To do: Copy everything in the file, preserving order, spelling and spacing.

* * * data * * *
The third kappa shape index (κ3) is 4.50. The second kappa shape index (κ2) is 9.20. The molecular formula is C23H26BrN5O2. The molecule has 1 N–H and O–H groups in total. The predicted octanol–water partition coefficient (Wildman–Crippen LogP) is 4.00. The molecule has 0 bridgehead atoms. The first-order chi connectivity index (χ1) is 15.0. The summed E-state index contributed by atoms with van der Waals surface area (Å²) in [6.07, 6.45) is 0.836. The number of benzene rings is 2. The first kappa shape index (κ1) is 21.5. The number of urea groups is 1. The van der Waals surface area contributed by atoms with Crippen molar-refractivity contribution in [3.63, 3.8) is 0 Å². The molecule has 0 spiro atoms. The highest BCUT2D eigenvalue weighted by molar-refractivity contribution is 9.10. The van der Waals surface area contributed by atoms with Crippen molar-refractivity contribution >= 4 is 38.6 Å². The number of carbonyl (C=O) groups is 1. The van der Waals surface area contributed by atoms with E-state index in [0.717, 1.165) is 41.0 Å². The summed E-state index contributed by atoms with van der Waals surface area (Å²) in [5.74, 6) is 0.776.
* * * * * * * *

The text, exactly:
The third kappa shape index (κ3) is 4.50. The second kappa shape index (κ2) is 9.20. The molecular formula is C23H26BrN5O2. The molecule has 1 N–H and O–H groups in total. The predicted octanol–water partition coefficient (Wildman–Crippen LogP) is 4.00. The molecule has 0 bridgehead atoms. The first-order chi connectivity index (χ1) is 15.0. The summed E-state index contributed by atoms with van der Waals surface area (Å²) in [6.07, 6.45) is 0.836. The number of benzene rings is 2. The first kappa shape index (κ1) is 21.5. The number of urea groups is 1. The van der Waals surface area contributed by atoms with Crippen molar-refractivity contribution in [3.63, 3.8) is 0 Å². The molecule has 0 spiro atoms. The highest BCUT2D eigenvalue weighted by molar-refractivity contribution is 9.10. The van der Waals surface area contributed by atoms with Crippen molar-refractivity contribution >= 4 is 38.6 Å². The number of carbonyl (C=O) groups is 1. The van der Waals surface area contributed by atoms with E-state index in [0.717, 1.165) is 41.0 Å². The summed E-state index contributed by atoms with van der Waals surface area (Å²) in [5.74, 6) is 0.776.